This past weekend, Phenom Hoops hosted two separate events (Advance and Rock Hill) to wrap up the final live period and begin concluding the busy month of July. Folks were constantly buzzing about the amount of sheer talent on display in Rock Hill, but there was still more than enough appeal for various college coaches to make the trip to Advance. Programs of all levels came through the Rise Facility to scope out some potential diamonds in the rough, so let’s see who stood out…

6’5 ’22 Dawson McAlhany (NC Spartans)

Surprise, Dawson McAlhany appears on yet another edition of Bendel’s Best—but what is one expected to do when he continually puts forth dominant performances? Albeit Lee’s McRae decided to extend an offer (his second), it’s unclear what more needs to be showcased from McAlhany’s end to warrant more action within his recruitment. After basically three full months of being the undisputed leader for this group, the kid is visibly (and understandably) fatigued. Between the departure of a key teammate (Shad Thomas) and the constant flux of roster changes, it’s largely been an uphill battle for the skilled, athletic wing prospect. He regularly gets face-guarded and double-teamed, and still finds a way to shine. While his high scoring totals typically receive the most attention, the rest of his identity should still entice various types of programs. He possesses IQ and a high motor with the willingness to make hustle plays whenever possible. McAlhany is a reliable defender and rebounder with the proven instincts and all-around skillset to make an impact alongside any collection of teammates. The whole situation just feels like an overthought, because McAlhany is undoubtedly talented enough to be an asset for scholarship-level coaches. 

6’6 ’22 Max Bullard (New Light Disciples)

One could pose a legitimate argument that the New Light Disciples have consistently improved as much as any team in the state, and the addition of Max Bullard only furthers this notion. Given the overall balance within their roster, it took a few games for the long, fluid 6-foot-6 wing to get completely comfortable. However, there should’ve been no questions regarding Bullard or his abilities after the frequent flashes of greatness to conclude the live period. He shot the ball quite well, especially off the catch, and displayed IQ, toughness, and the ability to make plays for himself or others off the bounce. Bullard is a quality rebounder with the necessary skill to push the break in transition or defer and get to his spots. His size, athleticism, and capabilities as an inside-out threat allow him to cause matchup problems for various types of opponents. Though he’s a new face to the area, folks should expect to hear a lot about Bullard over the coming months. Scholarship-level coaches should be laying groundwork immediately.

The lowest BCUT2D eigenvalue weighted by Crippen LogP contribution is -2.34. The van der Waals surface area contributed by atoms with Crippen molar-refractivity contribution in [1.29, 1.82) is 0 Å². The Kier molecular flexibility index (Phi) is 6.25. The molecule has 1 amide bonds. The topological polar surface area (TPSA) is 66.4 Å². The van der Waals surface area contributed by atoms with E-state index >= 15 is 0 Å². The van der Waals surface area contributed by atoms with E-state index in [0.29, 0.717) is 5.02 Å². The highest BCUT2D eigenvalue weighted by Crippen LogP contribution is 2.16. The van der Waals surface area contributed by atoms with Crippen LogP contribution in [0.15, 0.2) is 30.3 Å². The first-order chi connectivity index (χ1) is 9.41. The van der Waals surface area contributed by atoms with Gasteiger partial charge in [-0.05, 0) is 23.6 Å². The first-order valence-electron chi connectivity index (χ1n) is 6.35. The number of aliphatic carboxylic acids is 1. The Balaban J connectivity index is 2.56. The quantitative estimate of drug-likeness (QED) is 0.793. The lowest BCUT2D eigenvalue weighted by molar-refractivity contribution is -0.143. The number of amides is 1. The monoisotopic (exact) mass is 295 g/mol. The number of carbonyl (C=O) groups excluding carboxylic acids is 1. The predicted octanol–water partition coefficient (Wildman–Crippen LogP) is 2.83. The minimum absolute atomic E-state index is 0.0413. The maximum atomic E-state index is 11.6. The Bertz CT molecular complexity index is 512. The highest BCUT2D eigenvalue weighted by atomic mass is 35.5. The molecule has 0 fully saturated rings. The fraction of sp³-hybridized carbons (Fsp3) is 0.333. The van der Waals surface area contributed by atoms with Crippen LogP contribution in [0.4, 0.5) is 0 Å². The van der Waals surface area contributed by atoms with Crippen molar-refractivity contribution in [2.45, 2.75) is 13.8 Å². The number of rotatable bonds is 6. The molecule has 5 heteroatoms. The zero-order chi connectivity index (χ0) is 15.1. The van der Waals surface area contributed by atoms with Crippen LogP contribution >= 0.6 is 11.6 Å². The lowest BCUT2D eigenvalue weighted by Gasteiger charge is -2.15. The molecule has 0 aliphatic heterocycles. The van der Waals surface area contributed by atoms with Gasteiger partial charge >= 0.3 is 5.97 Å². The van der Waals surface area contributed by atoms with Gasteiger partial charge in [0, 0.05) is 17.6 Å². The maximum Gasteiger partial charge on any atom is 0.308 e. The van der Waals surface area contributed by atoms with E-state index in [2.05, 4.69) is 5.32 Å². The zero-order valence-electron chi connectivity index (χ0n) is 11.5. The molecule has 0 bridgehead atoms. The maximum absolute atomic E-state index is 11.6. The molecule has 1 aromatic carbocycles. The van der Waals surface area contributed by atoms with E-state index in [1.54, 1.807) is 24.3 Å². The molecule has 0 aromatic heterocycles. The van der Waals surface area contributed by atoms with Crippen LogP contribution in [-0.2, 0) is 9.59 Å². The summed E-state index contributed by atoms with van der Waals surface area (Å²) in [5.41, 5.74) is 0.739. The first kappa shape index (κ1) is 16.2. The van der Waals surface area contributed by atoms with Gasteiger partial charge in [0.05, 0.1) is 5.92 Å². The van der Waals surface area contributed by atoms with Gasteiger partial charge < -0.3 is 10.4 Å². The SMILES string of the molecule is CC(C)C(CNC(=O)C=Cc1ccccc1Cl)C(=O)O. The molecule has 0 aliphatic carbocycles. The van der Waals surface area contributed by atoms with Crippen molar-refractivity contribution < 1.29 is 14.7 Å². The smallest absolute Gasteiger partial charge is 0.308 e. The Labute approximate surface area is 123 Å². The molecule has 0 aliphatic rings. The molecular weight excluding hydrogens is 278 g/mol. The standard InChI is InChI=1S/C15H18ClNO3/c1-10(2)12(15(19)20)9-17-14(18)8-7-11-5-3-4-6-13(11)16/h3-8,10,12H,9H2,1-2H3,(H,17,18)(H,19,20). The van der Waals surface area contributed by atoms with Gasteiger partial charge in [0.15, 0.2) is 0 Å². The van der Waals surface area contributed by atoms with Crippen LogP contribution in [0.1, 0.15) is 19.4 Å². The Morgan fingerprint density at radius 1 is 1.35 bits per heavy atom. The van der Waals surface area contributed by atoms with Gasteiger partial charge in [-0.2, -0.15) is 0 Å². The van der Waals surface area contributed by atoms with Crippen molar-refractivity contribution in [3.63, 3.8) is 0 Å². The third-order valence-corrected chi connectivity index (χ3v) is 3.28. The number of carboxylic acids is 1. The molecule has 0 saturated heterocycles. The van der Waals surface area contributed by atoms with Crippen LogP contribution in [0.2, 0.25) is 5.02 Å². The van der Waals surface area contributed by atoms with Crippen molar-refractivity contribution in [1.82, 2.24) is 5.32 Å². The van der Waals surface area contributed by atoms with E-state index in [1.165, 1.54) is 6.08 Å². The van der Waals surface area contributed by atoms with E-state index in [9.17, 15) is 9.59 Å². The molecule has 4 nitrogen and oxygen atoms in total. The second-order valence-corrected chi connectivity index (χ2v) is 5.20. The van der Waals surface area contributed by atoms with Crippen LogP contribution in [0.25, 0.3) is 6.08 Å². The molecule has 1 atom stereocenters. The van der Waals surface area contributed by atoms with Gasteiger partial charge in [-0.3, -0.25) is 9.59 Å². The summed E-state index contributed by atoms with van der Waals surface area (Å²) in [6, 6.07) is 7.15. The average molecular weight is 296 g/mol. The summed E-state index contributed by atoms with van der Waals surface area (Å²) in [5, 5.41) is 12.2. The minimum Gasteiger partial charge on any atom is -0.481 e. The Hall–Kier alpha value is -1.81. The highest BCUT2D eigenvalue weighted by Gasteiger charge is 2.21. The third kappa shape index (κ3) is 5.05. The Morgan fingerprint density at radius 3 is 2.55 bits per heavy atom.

6’0 ’22 Jackson Hartzell (NC Spartans)

At this point, the general masses should know about Jackson Hartzell and everything he brings to the table—especially with this group. He’s a known shooter with the quick release and understanding of how to move without the ball to consistently overwhelm opposing defenses. Hartzell truly only requires a glimmer of daylight to get off clean looks, which was evidenced on countless occasions throughout the weekend. As dangerous as his shooting is, the scrappy guard could also be found running the team and initiating the offense as needed. Hartzell understands the game and positions himself for success as a defender, rebounder, and overall threat in transition. He also attacked closeouts and finished or scored with crafty in-between moves. Hartzell does a great job of playing to his strengths in every possible setting, and it should only lead to more traction from college coaches. With shooting at such a high premium, expect Hartzell to warrant various opportunities at the next level. 

6’2 ’22 Jah Saigo (NC Gaters)

The dynamic of this NC Gaters team is always interesting, especially after Nolan Hodge’s commitment and the emergence of Julius Harrison as a star—but it still feels like Jah Saigo is among the more underrated pieces on this team. Like various others, he takes a lesser role for the betterment of this team. Saigo is a strong, physically overwhelming wing prospect with the combination of size, skill, and toughness to naturally cause matchup problems. He’s way too skilled and mobile for those who can actually handle his strength, and far too powerful for any normal-sized perimeter player to contain. Saigo finds opportunities within the flow of the action, although he’s shown the ability and instincts to produce within a bigger role. He rebounds very well for his position and utilizes his body effectively to outwork opponents defensively. Saigo is a capable passer and scorer with more than enough ability to find success at the next level. 

6’7 ’23 Peter Quaye (Team Loaded 804)

Although he’s the only junior listed, Peter Quaye and Team Loaded 804 certainly deserve some acknowledgement for their impressive play throughout the weekend. The group played up an age group and excitedly welcomed all challengers, and Quaye’s interior presence proved to be a massive part of their overall success. Though slightly undersized, the strong, sturdy big man is an absolute workhorse and his blue-collar approach naturally leads to production. Quaye does the dirty work and willingly makes hustle plays, typically the first guy looking to take a charge or get on the floor for a loose ball. He utilizes his body very well to absorb contact as a finisher, rebounder, and shot-altering presence. Quaye plays with a seemingly nonstop motor and does everything possible to be an exceptional teammate. He truly doesn’t need to score in order to make a lasting impact. Quaye’s feel, positioning, and overall positive presence allow him to find opportunities with any team.